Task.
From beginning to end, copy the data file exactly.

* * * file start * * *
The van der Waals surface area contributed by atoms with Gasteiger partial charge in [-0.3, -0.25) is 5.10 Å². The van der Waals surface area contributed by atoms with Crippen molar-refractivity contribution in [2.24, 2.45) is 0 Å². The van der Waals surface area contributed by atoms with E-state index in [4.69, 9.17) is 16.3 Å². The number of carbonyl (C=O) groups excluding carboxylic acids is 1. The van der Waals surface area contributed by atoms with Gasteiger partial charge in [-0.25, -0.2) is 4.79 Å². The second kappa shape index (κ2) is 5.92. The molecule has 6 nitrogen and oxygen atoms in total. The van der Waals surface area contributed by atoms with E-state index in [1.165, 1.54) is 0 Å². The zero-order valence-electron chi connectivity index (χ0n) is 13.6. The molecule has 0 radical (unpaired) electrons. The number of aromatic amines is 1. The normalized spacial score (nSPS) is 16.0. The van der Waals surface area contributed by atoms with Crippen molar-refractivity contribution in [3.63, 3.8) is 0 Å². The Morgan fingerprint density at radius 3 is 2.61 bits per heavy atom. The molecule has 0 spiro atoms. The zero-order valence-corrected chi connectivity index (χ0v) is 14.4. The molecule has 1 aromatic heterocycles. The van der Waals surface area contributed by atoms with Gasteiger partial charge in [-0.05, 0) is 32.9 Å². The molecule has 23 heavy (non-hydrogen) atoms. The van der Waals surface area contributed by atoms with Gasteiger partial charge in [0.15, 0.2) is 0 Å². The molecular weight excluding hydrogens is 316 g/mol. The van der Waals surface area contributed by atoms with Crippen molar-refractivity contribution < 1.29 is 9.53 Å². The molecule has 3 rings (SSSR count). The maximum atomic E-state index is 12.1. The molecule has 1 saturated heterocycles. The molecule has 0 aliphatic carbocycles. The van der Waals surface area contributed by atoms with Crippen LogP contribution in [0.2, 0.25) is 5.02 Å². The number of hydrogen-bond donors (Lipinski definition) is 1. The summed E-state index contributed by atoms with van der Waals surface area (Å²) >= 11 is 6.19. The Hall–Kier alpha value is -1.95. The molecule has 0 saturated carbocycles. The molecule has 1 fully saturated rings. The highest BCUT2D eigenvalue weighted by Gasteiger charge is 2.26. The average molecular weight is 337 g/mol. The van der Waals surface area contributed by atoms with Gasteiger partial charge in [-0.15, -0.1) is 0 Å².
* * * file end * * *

The van der Waals surface area contributed by atoms with Gasteiger partial charge in [-0.3, -0.25) is 5.10 Å². The van der Waals surface area contributed by atoms with Crippen molar-refractivity contribution in [2.24, 2.45) is 0 Å². The van der Waals surface area contributed by atoms with E-state index in [4.69, 9.17) is 16.3 Å². The number of carbonyl (C=O) groups excluding carboxylic acids is 1. The van der Waals surface area contributed by atoms with Gasteiger partial charge in [-0.25, -0.2) is 4.79 Å². The second kappa shape index (κ2) is 5.92. The molecule has 6 nitrogen and oxygen atoms in total. The van der Waals surface area contributed by atoms with E-state index in [1.165, 1.54) is 0 Å². The zero-order valence-electron chi connectivity index (χ0n) is 13.6. The molecule has 0 radical (unpaired) electrons. The number of aromatic amines is 1. The normalized spacial score (nSPS) is 16.0. The van der Waals surface area contributed by atoms with Crippen molar-refractivity contribution in [3.63, 3.8) is 0 Å². The Morgan fingerprint density at radius 3 is 2.61 bits per heavy atom. The molecule has 0 spiro atoms. The zero-order valence-corrected chi connectivity index (χ0v) is 14.4. The molecule has 1 aromatic heterocycles. The van der Waals surface area contributed by atoms with Gasteiger partial charge in [-0.05, 0) is 32.9 Å². The molecule has 23 heavy (non-hydrogen) atoms. The van der Waals surface area contributed by atoms with Gasteiger partial charge in [0.15, 0.2) is 0 Å². The molecular weight excluding hydrogens is 316 g/mol. The van der Waals surface area contributed by atoms with Crippen molar-refractivity contribution < 1.29 is 9.53 Å². The molecule has 3 rings (SSSR count). The maximum atomic E-state index is 12.1. The molecule has 1 saturated heterocycles. The molecule has 0 aliphatic carbocycles. The van der Waals surface area contributed by atoms with Crippen LogP contribution in [0.2, 0.25) is 5.02 Å². The number of hydrogen-bond donors (Lipinski definition) is 1. The summed E-state index contributed by atoms with van der Waals surface area (Å²) >= 11 is 6.19. The Hall–Kier alpha value is -1.95. The molecule has 0 saturated carbocycles. The molecule has 1 fully saturated rings. The highest BCUT2D eigenvalue weighted by Gasteiger charge is 2.26. The average molecular weight is 337 g/mol. The van der Waals surface area contributed by atoms with Gasteiger partial charge in [-0.15, -0.1) is 0 Å².